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Monday, March 15, 2010

My Broke-Ass Ouija Board Says...Somebody In the AL Central Will Attain the Glory of 85 Wins

For two straight seasons it has taken 163 games to decide the winner in the AL Central.  And, or two years running, the Central has been the only division in the American League to send a team to the postseason with less than 90 wins.  While the 163rd game is one of the rarest and most beautiful things in baseball, it wouldn't totally surprise me if we had the pleasure of another this October.  Every division except the NL East boasts at least three teams with a reasonable shot at the title.  Of these, the AL Central may be the toughest to call, a supposition supported by the fact that Baseball Prospectus's PECOTA projections predicted a three-way tie between the White Sox, Tigers, and Twins, each with 80 wins apiece.

While I'd be mighty surprised if nobody in the division managed a .500 record, I think it's safe to say that 90 wins won't be necessary.  All three of the "contenders" have abundant and apparent shortcomings.

The reigning champs, the Twins, finished 12th in the AL in rotational ERA in 2009.  While they went a long way towards fixing their lineup depth problems (which became so apparent in the ALDS) by adding Orlando Hudson and J. J. Hardy, there is still an obvious hole at 3B and they are only an injury away from again deploying the likes of Brendan Harris (672 OPS), Matt Tolbert (611 OPS), and Alexi Casilla (538 OPS).  

The Tigers, following their schizophrenic offseason, don't look a whole lot different from the team that it took 162 games plus twelve innings to eliminate in '09.  Like Minnesota, they've got severe lineup depth problems, with automatic outs like Gerald Laird and Adam Everett, as well as unknown commodities like Scott Sizemore and Austin Jackson.  The bullpen is also a big question mark.  Jose Valverde is an improvement at closer, but it remains to be seen how Joel Zumaya, Ryan Perry, and Phil Coke will adjust to late-inning roles.

In Chicago, one of the big issues is age, particularly on offense.  The White Sox have four regulars who are 33 or older.  They are asking Juan Pierre and Andruw Jones to step into more prominent roles than they have held the past couple seasons in Los Angeles and Texas, and will need at least one more strong campaign from Paul Konerko and A. J. Pierzynski.  Carlos Quentin and Gordon Beckham be critical top-of-the-order hitters.  They certainly have the talent to perform in that capacity, but not yet the track record.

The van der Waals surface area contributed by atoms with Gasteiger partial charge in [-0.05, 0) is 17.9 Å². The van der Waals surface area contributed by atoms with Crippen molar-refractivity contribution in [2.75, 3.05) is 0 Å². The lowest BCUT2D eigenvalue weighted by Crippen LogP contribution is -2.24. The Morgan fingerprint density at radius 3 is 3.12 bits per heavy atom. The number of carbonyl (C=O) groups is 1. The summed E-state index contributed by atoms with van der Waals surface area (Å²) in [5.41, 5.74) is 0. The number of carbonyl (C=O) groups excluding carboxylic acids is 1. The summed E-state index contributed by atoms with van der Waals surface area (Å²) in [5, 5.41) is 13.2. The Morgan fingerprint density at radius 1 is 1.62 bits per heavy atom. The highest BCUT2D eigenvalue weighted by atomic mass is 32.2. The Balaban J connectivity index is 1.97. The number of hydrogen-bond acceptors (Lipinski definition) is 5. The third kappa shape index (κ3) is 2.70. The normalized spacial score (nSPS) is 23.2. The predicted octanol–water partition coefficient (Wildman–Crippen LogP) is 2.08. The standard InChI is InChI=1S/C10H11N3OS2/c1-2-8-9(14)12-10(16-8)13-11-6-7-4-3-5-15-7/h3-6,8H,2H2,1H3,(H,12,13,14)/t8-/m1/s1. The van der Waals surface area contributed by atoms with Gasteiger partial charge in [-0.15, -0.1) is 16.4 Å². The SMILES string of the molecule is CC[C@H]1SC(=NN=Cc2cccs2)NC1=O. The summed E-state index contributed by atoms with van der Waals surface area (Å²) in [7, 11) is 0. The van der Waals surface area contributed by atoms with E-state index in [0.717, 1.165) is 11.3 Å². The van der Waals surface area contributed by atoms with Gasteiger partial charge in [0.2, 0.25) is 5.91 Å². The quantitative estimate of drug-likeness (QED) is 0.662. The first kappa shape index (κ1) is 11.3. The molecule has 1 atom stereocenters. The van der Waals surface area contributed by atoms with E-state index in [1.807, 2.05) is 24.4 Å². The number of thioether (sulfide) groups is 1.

When looking at three equally flawed franchises I am tempted to say that this division will be determined largely by luck (which is why the Joe Nathan injury looms so large in Minnesota).  None of these teams have tremendous depth on their roster, so even minor injuries can expose significant holes.  It's impossible to guess where those injuries will surface, so instead, for the purposes of my predictions, I looked at management.

My impression is that Ozzie Guillen and Kenny Williams have a long and fairly successful track record of keeping a team in contention through even some bad breaks.  The White Sox squeaked into the postseason in '08, despite losing their best hitter (Carlos Quentin) for most of the stretch run.  They won a World Series in '05, despite losing their best hitter (Frank Thomas) and a pair of closers (Shingo Takatsu & Dustin Hermanson).  Last season, Williams didn't hesitate to pull off a couple of big in-season acquisitions (Jake Peavy & Alex Rios).  They didn't work out so well for '09, but you had to applaud his gumption.

The White Sox have the best rotation in the division with Mark Buehrle, Jake Peavy, John Danks, Gavin Floyd, and Freddy Garcia, and probably the best bullpen as well (especially if Nathan is out).  Pitching, of course, goes a long way when everything else is fairly evenly matched.    

The Indians are a "sleeper" team in 2010.  They have what other teams in their division lack, a deep lineup, and a surplus of young hitting talent on the verge of breaking into the majors.  Matt LaPorta, Luis Valbuena, Michael Brantley, and Carlos Santana are all rookies (or near-rookies) who will have considerable opportunities this year.  Lou Marson, Andy Marte, and Trevor Crowe also possess a modicum of upside.

The Cleveland pitching staff last season was an utter disaster, but it is possible to see how they could be significantly better this year.  Justin Masterson, Carlos Carrasco, and Chris Perez are solid pitching prospects who came over in the Cliff Lee, Victor Martinez, and Mark DeRosa trades.  Jake Westbrook is returning from surgery.  Even so, if the Indians are to have any chance, they will definitely need one or two from the quartet of once-promising prospects to have a resurgent campaign.  Anthony Reyes probably won't return until midseason, so Fausto Carmona, Jeremy Sowers, and Aaron Laffey are the pitchers to watch this spring.

Projected Standings:

Chicago White Sox 86-76
Minnesota Twins 83-79
Cleveland Indians 80-82
Detroit Tigers 77-85
Kansas City Royals 55-107

M.V.P. Candidate: Miguel Cabrera, Tigers
Cy Contender: Justin Verlander, Tigers
Rookie of the Year: Carlos Santana, Indians

Breakout Candidates: Delmon Young (Twins); Alexei Ramirez (White Sox); Matt LaPorta (Indians); Justin Masterson (Indians); Clete Thomas (Tigers)

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